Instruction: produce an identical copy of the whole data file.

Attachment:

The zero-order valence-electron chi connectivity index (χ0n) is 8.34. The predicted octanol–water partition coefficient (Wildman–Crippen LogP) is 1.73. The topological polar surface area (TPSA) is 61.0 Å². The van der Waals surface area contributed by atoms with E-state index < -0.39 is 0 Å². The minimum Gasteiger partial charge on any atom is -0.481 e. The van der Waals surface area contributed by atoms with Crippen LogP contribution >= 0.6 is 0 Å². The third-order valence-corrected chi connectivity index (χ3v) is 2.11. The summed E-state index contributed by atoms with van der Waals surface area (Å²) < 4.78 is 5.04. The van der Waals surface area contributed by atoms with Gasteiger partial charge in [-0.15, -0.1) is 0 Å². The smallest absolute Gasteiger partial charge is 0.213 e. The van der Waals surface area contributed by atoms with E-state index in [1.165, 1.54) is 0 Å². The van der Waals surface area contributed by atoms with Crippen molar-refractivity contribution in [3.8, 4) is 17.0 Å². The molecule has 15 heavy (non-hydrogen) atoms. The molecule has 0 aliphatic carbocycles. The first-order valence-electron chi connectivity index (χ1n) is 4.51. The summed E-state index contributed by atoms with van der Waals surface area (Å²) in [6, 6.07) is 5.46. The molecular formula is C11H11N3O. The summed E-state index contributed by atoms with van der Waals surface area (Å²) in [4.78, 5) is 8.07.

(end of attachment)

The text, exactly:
The zero-order valence-electron chi connectivity index (χ0n) is 8.34. The predicted octanol–water partition coefficient (Wildman–Crippen LogP) is 1.73. The topological polar surface area (TPSA) is 61.0 Å². The van der Waals surface area contributed by atoms with E-state index < -0.39 is 0 Å². The minimum Gasteiger partial charge on any atom is -0.481 e. The van der Waals surface area contributed by atoms with Crippen LogP contribution >= 0.6 is 0 Å². The third-order valence-corrected chi connectivity index (χ3v) is 2.11. The summed E-state index contributed by atoms with van der Waals surface area (Å²) < 4.78 is 5.04. The van der Waals surface area contributed by atoms with Gasteiger partial charge in [-0.15, -0.1) is 0 Å². The smallest absolute Gasteiger partial charge is 0.213 e. The van der Waals surface area contributed by atoms with E-state index in [1.165, 1.54) is 0 Å². The van der Waals surface area contributed by atoms with Crippen molar-refractivity contribution in [3.8, 4) is 17.0 Å². The molecule has 15 heavy (non-hydrogen) atoms. The molecule has 0 aliphatic carbocycles. The first-order valence-electron chi connectivity index (χ1n) is 4.51. The summed E-state index contributed by atoms with van der Waals surface area (Å²) in [6, 6.07) is 5.46. The molecular formula is C11H11N3O. The summed E-state index contributed by atoms with van der Waals surface area (Å²) in [4.78, 5) is 8.07.